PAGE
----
From the Allentown Morning Call
Odds are, lotto ticket a wasted dollar
By Gregory Karp
Allentown Morning Call
December 4, 2005
American life presents myriad
ways to spend money unwisely, but perhaps the dumbest is buying lottery
tickets as some kind of investment plan.
The lottery buzz has reached a fevered pitch lately. In October, the
28-state Powerball jackpot reached $340 million. Then in mid-November
the 12-state Mega Millions jackpot reached $315 million.
But many of the people who bought tickets for those lotteries might not have known just how silly their purchase was.
A 1999 survey showed many Americans with low and moderate incomes
believed they had a better chance of building a $500,000 nest egg for
retirement by playing the lottery than by saving and investing,
according to the survey co-sponsored by the Consumer Federation of
Lotteries have been called, ungraciously, a tax on the stupid. Why?
Because you're twice as likely to drop dead while reading this
newspaper column than you are to win a Powerball jackpot. You're five
times more likely to die in an automobile crash driving to the the
store to buy a lottery ticket than to win the jackpot.
Not to be a buzz kill to all those lottery players, but it's a
mathematical fact. The chance of winning the top prize in a Powerball
lottery is 1 in 146 million. The chances of winning the Mega Millions
last month was 1 in 175 million.
Meanwhile, the chance of dying by snake bite this year is significantly
better, 1 in 96 million, according to the U.S. National Safety Council.
You're more likely to become president of the United States. You're
more likely to become a saint, at least according to the odds.
"Basically, if you're talking about the jackpot, you put down your
dollar and you never see anything back," said Douglas Arnold, director
for the Institute for Mathematics and its Applications at the
University of Minnesota. "That's what the lottery is all about, that
captures it almost perfectly."
Arnold said he does not play the lottery, and he knows no
mathematicians who do, perhaps because they can get their heads around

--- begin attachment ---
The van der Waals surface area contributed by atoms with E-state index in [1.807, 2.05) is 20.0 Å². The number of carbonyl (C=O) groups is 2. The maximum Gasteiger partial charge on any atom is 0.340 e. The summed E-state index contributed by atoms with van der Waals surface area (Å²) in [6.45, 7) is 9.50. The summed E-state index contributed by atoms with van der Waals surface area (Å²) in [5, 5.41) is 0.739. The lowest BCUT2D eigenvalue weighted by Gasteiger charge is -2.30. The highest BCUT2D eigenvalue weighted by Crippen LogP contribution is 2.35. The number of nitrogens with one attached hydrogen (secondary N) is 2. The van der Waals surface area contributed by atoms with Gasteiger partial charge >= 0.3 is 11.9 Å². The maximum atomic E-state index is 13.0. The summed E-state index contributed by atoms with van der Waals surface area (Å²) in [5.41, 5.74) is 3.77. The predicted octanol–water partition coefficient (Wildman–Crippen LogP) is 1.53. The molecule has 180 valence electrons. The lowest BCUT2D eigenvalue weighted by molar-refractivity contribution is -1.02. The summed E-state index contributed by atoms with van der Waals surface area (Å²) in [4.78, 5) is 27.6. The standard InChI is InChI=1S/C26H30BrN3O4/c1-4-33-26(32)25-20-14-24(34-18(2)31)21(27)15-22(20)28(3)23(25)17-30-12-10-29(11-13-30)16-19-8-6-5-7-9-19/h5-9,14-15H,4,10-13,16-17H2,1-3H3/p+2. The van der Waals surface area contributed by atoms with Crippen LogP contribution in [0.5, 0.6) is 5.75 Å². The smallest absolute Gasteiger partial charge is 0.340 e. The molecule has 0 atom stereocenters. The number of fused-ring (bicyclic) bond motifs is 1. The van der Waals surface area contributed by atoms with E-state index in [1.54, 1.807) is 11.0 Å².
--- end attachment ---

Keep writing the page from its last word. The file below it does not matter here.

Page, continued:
the ridiculous odds better than the average American.
"It is a bit like riding a roller coaster rather than buying a car:
Fine if that's your idea of fun, but not a good way to get around," he
Rather than a tax on the stupid, lotteries are more accurately a tax on
the hopeless. Only someone at rock bottom with no prospects would
resort to such lousy odds for anything more than fun and whimsy.
If somehow you think spending money on lottery tickets is a smart investment, here are some considerations.
-- Feel the odds
Take an example of a relatively small lottery, where you have a 1 in 14
million chance of winning, vastly better odds than Powerball or Mega
Millions. The odds of winning the small lottery is the same as plunking
down a dollar and betting you can repeatedly flip a coin and have it
come up heads 24 times in a row, according to calculations by Fred
Hoppe, professor of mathematics and statistics at McMaster University
in Hamilton, Ontario.
Take a coin out of your pocket and start flipping to get a sense of how
unlikely that is. Don't forget to plunk a dollar on the table each time.
-- One dumber thing
The only worse investment than playing the lottery is paying for advice
on which numbers to pick when you play the lottery. For example,
lottery-picking service LotteryVault.com charges about $35 for a year's
membership. This pitch is, essentially, you pay them to provide you
with numbers that are more likely to win a lottery that uses randomly
drawn numbers. Think about that for a minute.
Fact is, no number in a fair lottery is better, or more lucky, than another.
-- What if I win?
"Somebody has to win. It might as well be me," the argument goes. The
photos and news reports of the beaming lottery winners make it so
So what if you do win the lottery? The National Endowment for Financial
Education estimated 70 percent of people who receive such windfalls
blow through it in just a few years.
-- Guaranteed winnings
What if you could almost guarantee a vast sum of money? Instead of
buying $1 lottery tickets, put $1 a day into a growth mutual fund
earning 12 percent per year, the historical average return. If you did
that for a newborn girl, she would be a millionaire by age 49. A
25-year-old investing $5 a day would amass about $1.5 million by
retirement at age 65, assuming the same rate of return.
-- For amusement only
What about playing the lottery for fun? Paying $1 for the entertainment
of dreaming about fantastic riches for several days is actually pretty
cheap recreation and provides excellent value. Just don't count on
Gregory Karp is a personal finance writer for The Morning Call,
Allentown, Pa., a Tribune Co. newspaper. E-mail him at
Copyright © 2005, The Morning Call